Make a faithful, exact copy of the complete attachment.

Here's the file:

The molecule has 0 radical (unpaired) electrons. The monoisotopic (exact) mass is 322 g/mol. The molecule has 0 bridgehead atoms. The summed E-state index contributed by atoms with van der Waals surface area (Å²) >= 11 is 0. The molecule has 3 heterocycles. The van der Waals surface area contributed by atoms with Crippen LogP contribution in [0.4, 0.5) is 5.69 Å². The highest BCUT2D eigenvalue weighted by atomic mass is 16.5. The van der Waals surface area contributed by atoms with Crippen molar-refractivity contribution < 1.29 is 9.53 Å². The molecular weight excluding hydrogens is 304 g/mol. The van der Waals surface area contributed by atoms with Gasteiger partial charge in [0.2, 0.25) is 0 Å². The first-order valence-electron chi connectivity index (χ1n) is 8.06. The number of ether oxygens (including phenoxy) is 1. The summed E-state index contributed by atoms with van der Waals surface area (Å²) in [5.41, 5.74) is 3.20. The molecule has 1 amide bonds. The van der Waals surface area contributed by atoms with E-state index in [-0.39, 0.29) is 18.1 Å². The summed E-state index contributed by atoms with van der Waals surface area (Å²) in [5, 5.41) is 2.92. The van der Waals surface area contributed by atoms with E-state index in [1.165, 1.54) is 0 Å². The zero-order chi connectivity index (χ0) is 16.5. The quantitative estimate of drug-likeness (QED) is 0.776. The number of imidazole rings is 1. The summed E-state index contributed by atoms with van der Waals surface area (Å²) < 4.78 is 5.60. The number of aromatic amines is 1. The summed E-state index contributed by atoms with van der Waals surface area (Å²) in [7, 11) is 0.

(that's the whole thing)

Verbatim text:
The molecule has 0 radical (unpaired) electrons. The monoisotopic (exact) mass is 322 g/mol. The molecule has 0 bridgehead atoms. The summed E-state index contributed by atoms with van der Waals surface area (Å²) >= 11 is 0. The molecule has 3 heterocycles. The van der Waals surface area contributed by atoms with Crippen LogP contribution in [0.4, 0.5) is 5.69 Å². The highest BCUT2D eigenvalue weighted by atomic mass is 16.5. The van der Waals surface area contributed by atoms with Crippen molar-refractivity contribution < 1.29 is 9.53 Å². The molecular weight excluding hydrogens is 304 g/mol. The van der Waals surface area contributed by atoms with Gasteiger partial charge in [0.2, 0.25) is 0 Å². The first-order valence-electron chi connectivity index (χ1n) is 8.06. The number of ether oxygens (including phenoxy) is 1. The summed E-state index contributed by atoms with van der Waals surface area (Å²) in [5.41, 5.74) is 3.20. The molecule has 1 amide bonds. The van der Waals surface area contributed by atoms with E-state index in [-0.39, 0.29) is 18.1 Å². The summed E-state index contributed by atoms with van der Waals surface area (Å²) in [5, 5.41) is 2.92. The van der Waals surface area contributed by atoms with E-state index in [1.165, 1.54) is 0 Å². The zero-order chi connectivity index (χ0) is 16.5. The quantitative estimate of drug-likeness (QED) is 0.776. The number of imidazole rings is 1. The summed E-state index contributed by atoms with van der Waals surface area (Å²) < 4.78 is 5.60. The number of aromatic amines is 1. The summed E-state index contributed by atoms with van der Waals surface area (Å²) in [7, 11) is 0.